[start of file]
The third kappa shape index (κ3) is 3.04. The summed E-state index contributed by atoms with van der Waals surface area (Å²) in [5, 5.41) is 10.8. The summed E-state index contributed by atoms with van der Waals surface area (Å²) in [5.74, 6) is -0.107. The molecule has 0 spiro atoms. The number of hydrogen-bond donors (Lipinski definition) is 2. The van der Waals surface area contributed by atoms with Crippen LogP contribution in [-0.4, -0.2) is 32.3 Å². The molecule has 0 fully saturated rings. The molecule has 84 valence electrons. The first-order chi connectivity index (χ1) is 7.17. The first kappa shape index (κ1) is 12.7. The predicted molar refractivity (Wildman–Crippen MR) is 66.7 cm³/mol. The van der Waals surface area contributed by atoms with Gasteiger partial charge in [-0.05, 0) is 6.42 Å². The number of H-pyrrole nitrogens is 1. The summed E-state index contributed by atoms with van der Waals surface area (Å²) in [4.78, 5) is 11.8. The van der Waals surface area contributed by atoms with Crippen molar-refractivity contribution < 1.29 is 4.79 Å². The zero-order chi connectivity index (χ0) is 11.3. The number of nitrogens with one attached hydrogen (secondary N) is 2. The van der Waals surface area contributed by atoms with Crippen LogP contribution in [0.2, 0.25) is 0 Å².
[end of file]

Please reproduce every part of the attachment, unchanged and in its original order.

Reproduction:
The third kappa shape index (κ3) is 3.04. The summed E-state index contributed by atoms with van der Waals surface area (Å²) in [5, 5.41) is 10.8. The summed E-state index contributed by atoms with van der Waals surface area (Å²) in [5.74, 6) is -0.107. The molecule has 0 spiro atoms. The number of hydrogen-bond donors (Lipinski definition) is 2. The van der Waals surface area contributed by atoms with Crippen LogP contribution in [-0.4, -0.2) is 32.3 Å². The molecule has 0 fully saturated rings. The molecule has 84 valence electrons. The first-order chi connectivity index (χ1) is 7.17. The first kappa shape index (κ1) is 12.7. The predicted molar refractivity (Wildman–Crippen MR) is 66.7 cm³/mol. The van der Waals surface area contributed by atoms with Gasteiger partial charge in [-0.05, 0) is 6.42 Å². The number of H-pyrrole nitrogens is 1. The summed E-state index contributed by atoms with van der Waals surface area (Å²) in [4.78, 5) is 11.8. The van der Waals surface area contributed by atoms with Crippen molar-refractivity contribution < 1.29 is 4.79 Å². The zero-order chi connectivity index (χ0) is 11.3. The number of nitrogens with one attached hydrogen (secondary N) is 2. The van der Waals surface area contributed by atoms with Crippen LogP contribution in [0.2, 0.25) is 0 Å².